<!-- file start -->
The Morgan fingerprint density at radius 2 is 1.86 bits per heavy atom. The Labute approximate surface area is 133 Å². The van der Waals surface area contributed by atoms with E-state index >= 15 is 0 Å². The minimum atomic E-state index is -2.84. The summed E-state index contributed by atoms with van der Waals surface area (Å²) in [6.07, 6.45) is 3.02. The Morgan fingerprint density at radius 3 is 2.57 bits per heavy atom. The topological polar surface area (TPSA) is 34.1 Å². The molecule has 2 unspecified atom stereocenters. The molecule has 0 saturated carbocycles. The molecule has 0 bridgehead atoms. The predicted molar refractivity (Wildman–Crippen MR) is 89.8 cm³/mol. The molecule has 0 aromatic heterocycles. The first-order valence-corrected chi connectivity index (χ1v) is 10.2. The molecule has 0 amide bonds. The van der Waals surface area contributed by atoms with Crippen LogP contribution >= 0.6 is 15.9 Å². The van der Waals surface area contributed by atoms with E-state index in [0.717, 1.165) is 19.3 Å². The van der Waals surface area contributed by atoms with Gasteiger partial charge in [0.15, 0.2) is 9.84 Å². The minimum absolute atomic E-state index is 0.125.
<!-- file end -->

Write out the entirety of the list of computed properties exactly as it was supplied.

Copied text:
The Morgan fingerprint density at radius 2 is 1.86 bits per heavy atom. The Labute approximate surface area is 133 Å². The van der Waals surface area contributed by atoms with E-state index >= 15 is 0 Å². The minimum atomic E-state index is -2.84. The summed E-state index contributed by atoms with van der Waals surface area (Å²) in [6.07, 6.45) is 3.02. The Morgan fingerprint density at radius 3 is 2.57 bits per heavy atom. The topological polar surface area (TPSA) is 34.1 Å². The molecule has 2 unspecified atom stereocenters. The molecule has 0 saturated carbocycles. The molecule has 0 bridgehead atoms. The predicted molar refractivity (Wildman–Crippen MR) is 89.8 cm³/mol. The molecule has 0 aromatic heterocycles. The first-order valence-corrected chi connectivity index (χ1v) is 10.2. The molecule has 0 amide bonds. The van der Waals surface area contributed by atoms with Crippen LogP contribution >= 0.6 is 15.9 Å². The van der Waals surface area contributed by atoms with E-state index in [0.717, 1.165) is 19.3 Å². The van der Waals surface area contributed by atoms with Gasteiger partial charge in [0.15, 0.2) is 9.84 Å². The minimum absolute atomic E-state index is 0.125.